World Cup bosses order slaughter of thousands of stray dogs at venues across Russia

Thousands of stray dogs are being massacred in World Cup ­venues across Russia.

Organisers have ordered the cull as most major towns and cities have ­problems with feral animals, many of which carry diseases such as rabies.

But the move has sparked outrage among animal rights groups.

Russia’s environmental protection committee chief Vladimir Burmatov said: “We have received many appeals from activists and caring citizens saying mass shooting and euthanasia of stray animals is taking place in a number of World Cup host cities.

Dead dogs after a stray cull for Euro 2012 in Ukraine

“This must stop, our country’s ­reputation is at stake. Because we’re not savages carrying out mass killings of animals on the streets. For the same money you can easily carry out catching, vaccination, sterilisation and ­accommodating the animals.”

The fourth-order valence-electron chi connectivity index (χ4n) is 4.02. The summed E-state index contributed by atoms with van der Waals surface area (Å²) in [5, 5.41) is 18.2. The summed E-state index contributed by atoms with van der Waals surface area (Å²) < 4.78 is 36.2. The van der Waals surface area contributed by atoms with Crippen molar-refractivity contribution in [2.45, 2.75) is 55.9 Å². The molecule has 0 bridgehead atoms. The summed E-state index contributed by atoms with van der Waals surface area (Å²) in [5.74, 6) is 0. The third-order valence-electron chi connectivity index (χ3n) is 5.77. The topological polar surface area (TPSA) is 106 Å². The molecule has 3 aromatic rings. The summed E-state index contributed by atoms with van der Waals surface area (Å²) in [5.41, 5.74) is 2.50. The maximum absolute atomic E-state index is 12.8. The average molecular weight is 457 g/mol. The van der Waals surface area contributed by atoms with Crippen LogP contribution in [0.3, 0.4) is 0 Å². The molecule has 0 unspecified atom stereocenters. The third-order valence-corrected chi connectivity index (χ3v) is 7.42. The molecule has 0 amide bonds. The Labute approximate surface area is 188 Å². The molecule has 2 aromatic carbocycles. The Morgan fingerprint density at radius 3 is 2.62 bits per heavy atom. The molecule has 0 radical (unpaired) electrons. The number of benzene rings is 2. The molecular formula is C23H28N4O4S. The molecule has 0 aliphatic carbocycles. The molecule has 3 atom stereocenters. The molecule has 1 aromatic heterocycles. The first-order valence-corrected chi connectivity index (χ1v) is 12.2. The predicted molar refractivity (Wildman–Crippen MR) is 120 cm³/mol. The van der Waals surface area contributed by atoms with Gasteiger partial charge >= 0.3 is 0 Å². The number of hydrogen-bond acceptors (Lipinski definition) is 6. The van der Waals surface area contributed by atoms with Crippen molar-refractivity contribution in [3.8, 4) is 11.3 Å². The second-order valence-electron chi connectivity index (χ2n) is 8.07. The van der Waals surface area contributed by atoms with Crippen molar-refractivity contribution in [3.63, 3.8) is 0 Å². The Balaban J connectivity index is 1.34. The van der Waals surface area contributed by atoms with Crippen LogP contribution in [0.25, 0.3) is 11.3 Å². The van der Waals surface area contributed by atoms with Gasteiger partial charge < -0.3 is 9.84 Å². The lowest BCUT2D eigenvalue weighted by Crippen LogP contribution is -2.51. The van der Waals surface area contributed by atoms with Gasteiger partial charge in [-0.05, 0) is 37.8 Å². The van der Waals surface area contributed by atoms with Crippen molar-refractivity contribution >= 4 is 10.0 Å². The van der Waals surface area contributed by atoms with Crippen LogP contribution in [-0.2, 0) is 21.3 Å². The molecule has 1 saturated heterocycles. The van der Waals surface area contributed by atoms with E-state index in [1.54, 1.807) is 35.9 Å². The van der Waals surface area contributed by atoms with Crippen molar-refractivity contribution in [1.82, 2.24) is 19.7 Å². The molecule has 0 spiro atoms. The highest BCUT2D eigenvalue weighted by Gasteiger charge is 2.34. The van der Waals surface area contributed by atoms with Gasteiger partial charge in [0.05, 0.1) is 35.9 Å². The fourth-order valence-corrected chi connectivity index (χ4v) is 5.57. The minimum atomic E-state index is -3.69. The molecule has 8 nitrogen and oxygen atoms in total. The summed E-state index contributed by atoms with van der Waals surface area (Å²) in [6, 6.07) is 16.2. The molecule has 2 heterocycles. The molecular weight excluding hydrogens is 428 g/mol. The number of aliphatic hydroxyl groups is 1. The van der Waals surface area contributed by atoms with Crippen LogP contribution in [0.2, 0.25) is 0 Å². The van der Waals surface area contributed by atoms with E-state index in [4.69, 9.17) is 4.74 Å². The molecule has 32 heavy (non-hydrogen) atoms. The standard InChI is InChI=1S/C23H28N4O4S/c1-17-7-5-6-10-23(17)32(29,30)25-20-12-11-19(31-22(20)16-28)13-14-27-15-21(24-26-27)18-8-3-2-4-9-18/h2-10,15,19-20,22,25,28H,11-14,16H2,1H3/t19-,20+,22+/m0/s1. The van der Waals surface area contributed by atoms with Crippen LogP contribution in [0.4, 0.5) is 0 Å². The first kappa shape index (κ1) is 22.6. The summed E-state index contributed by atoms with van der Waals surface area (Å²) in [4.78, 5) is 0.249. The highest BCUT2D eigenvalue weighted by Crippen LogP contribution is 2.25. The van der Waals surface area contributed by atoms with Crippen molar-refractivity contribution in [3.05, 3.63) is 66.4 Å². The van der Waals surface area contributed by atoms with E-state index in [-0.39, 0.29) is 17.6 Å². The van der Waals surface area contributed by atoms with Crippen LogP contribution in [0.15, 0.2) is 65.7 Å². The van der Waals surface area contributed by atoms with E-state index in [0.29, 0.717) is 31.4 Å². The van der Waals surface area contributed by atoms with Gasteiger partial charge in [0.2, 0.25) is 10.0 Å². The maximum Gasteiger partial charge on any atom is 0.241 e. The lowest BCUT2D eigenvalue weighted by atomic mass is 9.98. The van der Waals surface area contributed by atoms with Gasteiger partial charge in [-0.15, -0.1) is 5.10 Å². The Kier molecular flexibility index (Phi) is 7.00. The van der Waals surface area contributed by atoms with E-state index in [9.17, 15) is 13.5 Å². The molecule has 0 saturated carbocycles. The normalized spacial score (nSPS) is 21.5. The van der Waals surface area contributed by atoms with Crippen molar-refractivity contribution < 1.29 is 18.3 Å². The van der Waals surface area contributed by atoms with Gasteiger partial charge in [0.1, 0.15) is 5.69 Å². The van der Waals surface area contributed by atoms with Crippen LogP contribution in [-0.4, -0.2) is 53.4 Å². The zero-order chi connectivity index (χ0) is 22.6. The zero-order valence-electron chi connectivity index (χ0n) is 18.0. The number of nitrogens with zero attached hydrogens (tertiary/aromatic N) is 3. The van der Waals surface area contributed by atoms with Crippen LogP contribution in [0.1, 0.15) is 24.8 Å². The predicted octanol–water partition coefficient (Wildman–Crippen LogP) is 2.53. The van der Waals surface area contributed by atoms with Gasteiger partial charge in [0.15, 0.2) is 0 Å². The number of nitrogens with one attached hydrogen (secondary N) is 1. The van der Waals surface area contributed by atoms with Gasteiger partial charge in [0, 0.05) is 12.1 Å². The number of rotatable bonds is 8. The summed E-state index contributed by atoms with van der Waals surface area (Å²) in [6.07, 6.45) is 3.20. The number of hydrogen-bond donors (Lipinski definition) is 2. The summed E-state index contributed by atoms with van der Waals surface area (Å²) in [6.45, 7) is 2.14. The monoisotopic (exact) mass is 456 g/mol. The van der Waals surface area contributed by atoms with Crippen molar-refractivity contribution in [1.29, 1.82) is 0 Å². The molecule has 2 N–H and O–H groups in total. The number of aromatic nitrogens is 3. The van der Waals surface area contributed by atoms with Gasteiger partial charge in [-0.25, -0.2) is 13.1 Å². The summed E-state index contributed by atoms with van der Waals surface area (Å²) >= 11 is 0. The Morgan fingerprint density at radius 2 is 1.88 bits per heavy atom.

The committee sent a letter to sports minister Pavel Kolobkov about the concerns and he has ordered host cities to use humane methods to kill the dogs to avoid a “negative public reaction”.

There are an estimated two million strays in this year’s World Cup venues – which include Volgograd where England play their first game – Russia’s first deputy prime minister Vitaly Mutko said.

He also urged pest controllers to use humane euthanasia methods. It is not the first time Russia has come under fire for destroying stray animals.

President Vladimir Putin was forced to reverse a similar cull in 2014

Before the 2014 Winter Olympics in Sochi, organisers planned to kill 2,000 to ensure safety, and “protect the image” of the country.

The boss of the firm tasked with catching the dogs sparked fury by branding them as “biological trash”.

President Vladimir Putin was forced to reverse the decision due to the ­worldwide condemnation of the move. Local authorities issued assurances that stray animals would be sent to shelters.

A similar plan for a cull in Ukraine before Euro 2012 caused outrage.

Russia also has a rabies problem with wolves, bats hedgehogs, foxes, deer and squirrels. The disease kills 60,000 people worldwide every year.

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